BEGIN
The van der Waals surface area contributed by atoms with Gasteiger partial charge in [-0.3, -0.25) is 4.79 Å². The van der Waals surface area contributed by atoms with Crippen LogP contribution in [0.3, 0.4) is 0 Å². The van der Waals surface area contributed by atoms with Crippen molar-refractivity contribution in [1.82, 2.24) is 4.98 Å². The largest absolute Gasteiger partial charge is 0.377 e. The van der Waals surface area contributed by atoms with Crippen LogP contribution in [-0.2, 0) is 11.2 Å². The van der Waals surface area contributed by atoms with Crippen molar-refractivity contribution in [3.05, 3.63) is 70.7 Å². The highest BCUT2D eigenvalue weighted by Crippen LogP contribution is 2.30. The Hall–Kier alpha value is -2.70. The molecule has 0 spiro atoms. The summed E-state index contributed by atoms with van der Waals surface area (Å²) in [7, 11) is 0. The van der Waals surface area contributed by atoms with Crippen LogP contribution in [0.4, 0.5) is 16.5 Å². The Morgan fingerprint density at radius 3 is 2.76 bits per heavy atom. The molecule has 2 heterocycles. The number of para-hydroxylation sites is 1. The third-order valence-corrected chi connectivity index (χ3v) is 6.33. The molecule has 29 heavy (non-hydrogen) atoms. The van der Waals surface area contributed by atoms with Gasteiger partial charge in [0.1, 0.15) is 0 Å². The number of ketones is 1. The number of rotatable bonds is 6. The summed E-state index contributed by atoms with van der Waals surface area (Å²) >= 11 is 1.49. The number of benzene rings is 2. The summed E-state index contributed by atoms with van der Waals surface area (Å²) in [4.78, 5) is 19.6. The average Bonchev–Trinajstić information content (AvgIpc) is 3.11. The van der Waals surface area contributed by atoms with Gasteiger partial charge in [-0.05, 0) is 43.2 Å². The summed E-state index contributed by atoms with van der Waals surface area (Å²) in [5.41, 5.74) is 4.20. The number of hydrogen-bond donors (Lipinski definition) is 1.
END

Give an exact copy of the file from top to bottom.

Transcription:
The van der Waals surface area contributed by atoms with Gasteiger partial charge in [-0.3, -0.25) is 4.79 Å². The van der Waals surface area contributed by atoms with Crippen LogP contribution in [0.3, 0.4) is 0 Å². The van der Waals surface area contributed by atoms with Crippen molar-refractivity contribution in [1.82, 2.24) is 4.98 Å². The largest absolute Gasteiger partial charge is 0.377 e. The van der Waals surface area contributed by atoms with Crippen LogP contribution in [-0.2, 0) is 11.2 Å². The van der Waals surface area contributed by atoms with Crippen molar-refractivity contribution in [3.05, 3.63) is 70.7 Å². The highest BCUT2D eigenvalue weighted by Crippen LogP contribution is 2.30. The Hall–Kier alpha value is -2.70. The molecule has 0 spiro atoms. The summed E-state index contributed by atoms with van der Waals surface area (Å²) in [7, 11) is 0. The van der Waals surface area contributed by atoms with Crippen LogP contribution in [0.4, 0.5) is 16.5 Å². The Morgan fingerprint density at radius 3 is 2.76 bits per heavy atom. The molecule has 2 heterocycles. The number of para-hydroxylation sites is 1. The third-order valence-corrected chi connectivity index (χ3v) is 6.33. The molecule has 29 heavy (non-hydrogen) atoms. The van der Waals surface area contributed by atoms with Gasteiger partial charge in [0.1, 0.15) is 0 Å². The number of ketones is 1. The number of rotatable bonds is 6. The summed E-state index contributed by atoms with van der Waals surface area (Å²) >= 11 is 1.49. The number of benzene rings is 2. The summed E-state index contributed by atoms with van der Waals surface area (Å²) in [4.78, 5) is 19.6. The average Bonchev–Trinajstić information content (AvgIpc) is 3.11. The van der Waals surface area contributed by atoms with Gasteiger partial charge in [-0.05, 0) is 43.2 Å². The summed E-state index contributed by atoms with van der Waals surface area (Å²) in [5.41, 5.74) is 4.20. The number of hydrogen-bond donors (Lipinski definition) is 1.